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Employee Stock Option Plan (ESOP) Taxation In India

Employee Stock Option Plan (ESOP) Taxation In India

Employee Stock Option Plan (ESOP) Taxation In India

What is ESOP?

ESOP is an abbreviation of Employee Stock Ownership Plan and an extensive employee benefit that is awarded to upper-level executives by companies and start-ups. The employees are offered shares of the company they are working in, for free or at a discounted price, at a predetermined price.

Why are ESOPs Given?

It is majorly a motivational and retention tool for employees who hold key managerial posts, giving them an economic benefit to staying vested in the company.

The rationale behind awarding ESOP is to attract new talent, retain old ones; provides a reason to stay long-term, promotes loyalty, and motivates to walk that extra mile!

What Benefits It carries?

From the employees’ point of view there are numerous benefits:

  • Brings about the financial well being
  • Works as retirement savings
  • Gives immense job satisfaction along with security
  • Provides social security
  • Enhances trust in the firm and its management
  • Improves overall well being

What Compliances are Mandatory For ESOP?

There are lot many legal and corporate compliances attached to ESOPs that have to adhere. Be it Companies Act, 2013, or Income Tax Act, or SEBI or FEMA, there is some compliance to be kept in mind.

How is ESOP Taxed?

There is two-tier taxation on ESOPs as mandated by the Income Tax Act, 1961, and enumerated in Sections 17 (2) (vi) and 49 (2AA).

First Stage of Taxation:

The first instance of tax is set off when the employee exercises his option and the shares are allotted to him. The Fair Value Price (FVP) of the shares and the exercise value are taken together and the difference that comes out is added to the salary of the employee and treated as taxable. The company is liable to deduct tax after computing the benefit to the salary slab.

The FVP is determined to depend on the fact that whether the shares are of a listed company in India or not. If it belongs to a listed company, then, the FMV is determined by taking out the average of the opening price and the closing price on that particular date. In case, the stock is not listed in India, then the FVP is calculated and determined by a merchant banker on a specific date, and who is registered with the Securities and Exchange Board of India.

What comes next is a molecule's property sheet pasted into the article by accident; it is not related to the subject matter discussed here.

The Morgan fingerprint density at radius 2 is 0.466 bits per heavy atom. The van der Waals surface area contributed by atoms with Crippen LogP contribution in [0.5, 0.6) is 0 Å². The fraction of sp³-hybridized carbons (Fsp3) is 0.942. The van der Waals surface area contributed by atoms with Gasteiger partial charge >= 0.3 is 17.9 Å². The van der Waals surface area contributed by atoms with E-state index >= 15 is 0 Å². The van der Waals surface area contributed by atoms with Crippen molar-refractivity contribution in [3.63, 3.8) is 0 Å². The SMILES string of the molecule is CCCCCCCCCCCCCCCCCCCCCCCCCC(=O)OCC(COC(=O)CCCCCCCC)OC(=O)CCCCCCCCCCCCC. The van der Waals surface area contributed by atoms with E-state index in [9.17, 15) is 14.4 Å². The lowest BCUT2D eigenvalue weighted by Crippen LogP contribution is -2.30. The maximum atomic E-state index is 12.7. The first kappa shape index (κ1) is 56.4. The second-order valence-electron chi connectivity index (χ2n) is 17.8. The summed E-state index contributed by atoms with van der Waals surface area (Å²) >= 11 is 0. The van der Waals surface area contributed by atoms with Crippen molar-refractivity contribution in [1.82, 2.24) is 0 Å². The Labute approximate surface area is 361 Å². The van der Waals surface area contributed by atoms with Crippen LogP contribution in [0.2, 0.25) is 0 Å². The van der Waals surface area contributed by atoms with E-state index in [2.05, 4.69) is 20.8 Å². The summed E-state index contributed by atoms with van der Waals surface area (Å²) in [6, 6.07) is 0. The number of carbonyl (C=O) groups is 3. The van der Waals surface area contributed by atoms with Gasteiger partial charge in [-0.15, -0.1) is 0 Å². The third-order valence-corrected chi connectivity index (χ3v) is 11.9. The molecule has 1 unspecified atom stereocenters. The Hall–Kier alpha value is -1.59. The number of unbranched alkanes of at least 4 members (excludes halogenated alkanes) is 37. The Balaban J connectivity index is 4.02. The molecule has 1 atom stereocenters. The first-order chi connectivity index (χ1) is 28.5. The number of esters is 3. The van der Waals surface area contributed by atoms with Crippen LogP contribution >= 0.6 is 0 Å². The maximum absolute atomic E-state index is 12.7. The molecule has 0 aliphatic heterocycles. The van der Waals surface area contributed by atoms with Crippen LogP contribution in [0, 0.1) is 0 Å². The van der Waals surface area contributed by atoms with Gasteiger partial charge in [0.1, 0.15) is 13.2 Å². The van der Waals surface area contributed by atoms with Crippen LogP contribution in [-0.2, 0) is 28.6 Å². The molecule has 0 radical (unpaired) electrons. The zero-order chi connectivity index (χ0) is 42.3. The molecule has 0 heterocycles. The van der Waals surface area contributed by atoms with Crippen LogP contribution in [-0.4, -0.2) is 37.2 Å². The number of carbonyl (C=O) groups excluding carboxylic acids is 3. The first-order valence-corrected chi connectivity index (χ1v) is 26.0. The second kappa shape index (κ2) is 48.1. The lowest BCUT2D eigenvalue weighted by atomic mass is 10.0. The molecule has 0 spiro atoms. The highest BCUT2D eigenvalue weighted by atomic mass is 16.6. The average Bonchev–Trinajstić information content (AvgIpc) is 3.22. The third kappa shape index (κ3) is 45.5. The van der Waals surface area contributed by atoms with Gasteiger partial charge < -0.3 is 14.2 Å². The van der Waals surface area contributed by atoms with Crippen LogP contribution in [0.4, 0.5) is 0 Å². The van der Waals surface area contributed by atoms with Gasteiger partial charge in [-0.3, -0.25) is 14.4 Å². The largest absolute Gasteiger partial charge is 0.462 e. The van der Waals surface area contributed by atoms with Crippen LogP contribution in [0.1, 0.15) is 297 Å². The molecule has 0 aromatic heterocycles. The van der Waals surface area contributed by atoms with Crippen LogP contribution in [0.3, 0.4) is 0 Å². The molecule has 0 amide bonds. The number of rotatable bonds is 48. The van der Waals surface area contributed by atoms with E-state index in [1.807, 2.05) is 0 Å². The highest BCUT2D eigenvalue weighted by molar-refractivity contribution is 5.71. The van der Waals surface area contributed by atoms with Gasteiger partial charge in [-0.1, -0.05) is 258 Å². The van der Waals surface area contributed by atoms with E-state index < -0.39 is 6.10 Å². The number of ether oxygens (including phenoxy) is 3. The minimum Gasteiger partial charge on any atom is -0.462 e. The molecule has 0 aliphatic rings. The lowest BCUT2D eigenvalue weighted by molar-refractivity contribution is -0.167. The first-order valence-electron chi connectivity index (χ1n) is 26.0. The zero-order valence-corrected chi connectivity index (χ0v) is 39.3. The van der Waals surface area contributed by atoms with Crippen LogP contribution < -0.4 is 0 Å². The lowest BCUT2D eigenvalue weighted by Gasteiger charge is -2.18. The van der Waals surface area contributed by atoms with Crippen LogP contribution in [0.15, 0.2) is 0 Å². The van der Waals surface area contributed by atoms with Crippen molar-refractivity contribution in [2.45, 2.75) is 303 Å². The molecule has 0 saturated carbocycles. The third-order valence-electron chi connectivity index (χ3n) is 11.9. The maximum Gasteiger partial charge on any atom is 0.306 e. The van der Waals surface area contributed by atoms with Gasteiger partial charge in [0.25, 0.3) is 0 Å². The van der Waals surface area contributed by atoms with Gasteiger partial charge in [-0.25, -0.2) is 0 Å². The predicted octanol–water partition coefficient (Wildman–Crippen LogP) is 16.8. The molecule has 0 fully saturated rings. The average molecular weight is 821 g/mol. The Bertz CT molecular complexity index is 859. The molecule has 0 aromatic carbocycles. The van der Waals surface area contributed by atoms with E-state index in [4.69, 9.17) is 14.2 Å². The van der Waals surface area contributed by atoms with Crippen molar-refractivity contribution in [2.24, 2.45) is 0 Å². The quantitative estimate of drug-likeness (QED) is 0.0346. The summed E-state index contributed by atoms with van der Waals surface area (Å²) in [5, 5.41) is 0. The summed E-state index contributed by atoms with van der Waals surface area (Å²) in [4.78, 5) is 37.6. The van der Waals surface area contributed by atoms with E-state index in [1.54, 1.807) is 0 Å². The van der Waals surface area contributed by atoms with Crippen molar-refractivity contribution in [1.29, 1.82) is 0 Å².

So, in a way, we can conclusively say that ESOPs bring around monetary gains even when they are purchased!

Second Stage of Taxation For Listed Shares:

The second time ESOP attracts taxation when the allotted shares are sold off by the employee. In this scenario, the profit coming out of it is taxed as capital gains depending on whether it falls in the category of long-term or short-term capital gains.

If the shares belong to a listed company, then holding them for a period less than 12 months, shall attract short-term capital gains and will be taxable at the rate of 15%. On the other hand, if the shares are held for more than 12 months then, they will be deemed as long-term capital gains. Furthermore, if the amount is less than one lakh, then no tax shall be levied. In case the amount is more than one lakh then the tax shall be levied at 10% without indexation benefit.

Second Stage of Taxation For Unlisted Shares:

In case the share is of an unlisted company, it shall be considered long-term capital gains when held for more than 24 months, and deemed to be short-term capital gains if held for less than that.

Phantom Stocks can trump over real stock as Phantom stocks have lots of flexibility & are not tied up in compliances & taxations like Employee Stock Ownership Plans.”
Shweta Gupta, Founder, and CEO, MUDS

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